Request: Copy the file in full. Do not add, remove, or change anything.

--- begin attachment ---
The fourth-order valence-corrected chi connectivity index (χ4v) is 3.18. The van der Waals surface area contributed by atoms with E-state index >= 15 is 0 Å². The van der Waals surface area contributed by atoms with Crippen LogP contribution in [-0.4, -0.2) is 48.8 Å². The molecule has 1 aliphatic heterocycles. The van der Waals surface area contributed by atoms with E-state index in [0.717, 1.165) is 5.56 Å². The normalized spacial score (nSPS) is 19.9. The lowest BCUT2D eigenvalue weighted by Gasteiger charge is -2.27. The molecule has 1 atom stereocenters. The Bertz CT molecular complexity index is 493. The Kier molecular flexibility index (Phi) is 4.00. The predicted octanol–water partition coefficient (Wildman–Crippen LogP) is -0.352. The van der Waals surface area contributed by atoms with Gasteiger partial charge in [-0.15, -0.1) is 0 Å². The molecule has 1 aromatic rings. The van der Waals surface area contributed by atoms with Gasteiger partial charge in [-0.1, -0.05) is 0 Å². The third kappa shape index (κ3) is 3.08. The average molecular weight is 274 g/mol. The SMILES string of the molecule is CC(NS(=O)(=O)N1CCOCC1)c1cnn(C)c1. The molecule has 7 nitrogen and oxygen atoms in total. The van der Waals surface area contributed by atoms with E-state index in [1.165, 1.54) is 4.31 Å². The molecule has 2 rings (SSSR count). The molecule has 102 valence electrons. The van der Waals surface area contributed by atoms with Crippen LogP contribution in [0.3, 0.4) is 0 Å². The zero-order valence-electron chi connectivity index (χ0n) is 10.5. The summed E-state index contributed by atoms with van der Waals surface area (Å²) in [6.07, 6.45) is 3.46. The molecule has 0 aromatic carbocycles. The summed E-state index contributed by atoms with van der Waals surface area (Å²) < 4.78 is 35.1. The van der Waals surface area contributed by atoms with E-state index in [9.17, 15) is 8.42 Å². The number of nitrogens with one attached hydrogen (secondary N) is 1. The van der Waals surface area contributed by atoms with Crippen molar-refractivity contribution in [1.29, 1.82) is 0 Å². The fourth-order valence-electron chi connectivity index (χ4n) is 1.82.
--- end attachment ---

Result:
The fourth-order valence-corrected chi connectivity index (χ4v) is 3.18. The van der Waals surface area contributed by atoms with E-state index >= 15 is 0 Å². The van der Waals surface area contributed by atoms with Crippen LogP contribution in [-0.4, -0.2) is 48.8 Å². The molecule has 1 aliphatic heterocycles. The van der Waals surface area contributed by atoms with E-state index in [0.717, 1.165) is 5.56 Å². The normalized spacial score (nSPS) is 19.9. The lowest BCUT2D eigenvalue weighted by Gasteiger charge is -2.27. The molecule has 1 atom stereocenters. The Bertz CT molecular complexity index is 493. The Kier molecular flexibility index (Phi) is 4.00. The predicted octanol–water partition coefficient (Wildman–Crippen LogP) is -0.352. The van der Waals surface area contributed by atoms with Gasteiger partial charge in [-0.15, -0.1) is 0 Å². The molecule has 1 aromatic rings. The van der Waals surface area contributed by atoms with Gasteiger partial charge in [-0.1, -0.05) is 0 Å². The third kappa shape index (κ3) is 3.08. The average molecular weight is 274 g/mol. The SMILES string of the molecule is CC(NS(=O)(=O)N1CCOCC1)c1cnn(C)c1. The molecule has 7 nitrogen and oxygen atoms in total. The van der Waals surface area contributed by atoms with E-state index in [1.165, 1.54) is 4.31 Å². The molecule has 2 rings (SSSR count). The molecule has 102 valence electrons. The van der Waals surface area contributed by atoms with Crippen LogP contribution in [0.3, 0.4) is 0 Å². The zero-order valence-electron chi connectivity index (χ0n) is 10.5. The summed E-state index contributed by atoms with van der Waals surface area (Å²) in [6.07, 6.45) is 3.46. The molecule has 0 aromatic carbocycles. The summed E-state index contributed by atoms with van der Waals surface area (Å²) < 4.78 is 35.1. The van der Waals surface area contributed by atoms with E-state index in [9.17, 15) is 8.42 Å². The number of nitrogens with one attached hydrogen (secondary N) is 1. The van der Waals surface area contributed by atoms with Crippen molar-refractivity contribution in [1.29, 1.82) is 0 Å². The fourth-order valence-electron chi connectivity index (χ4n) is 1.82.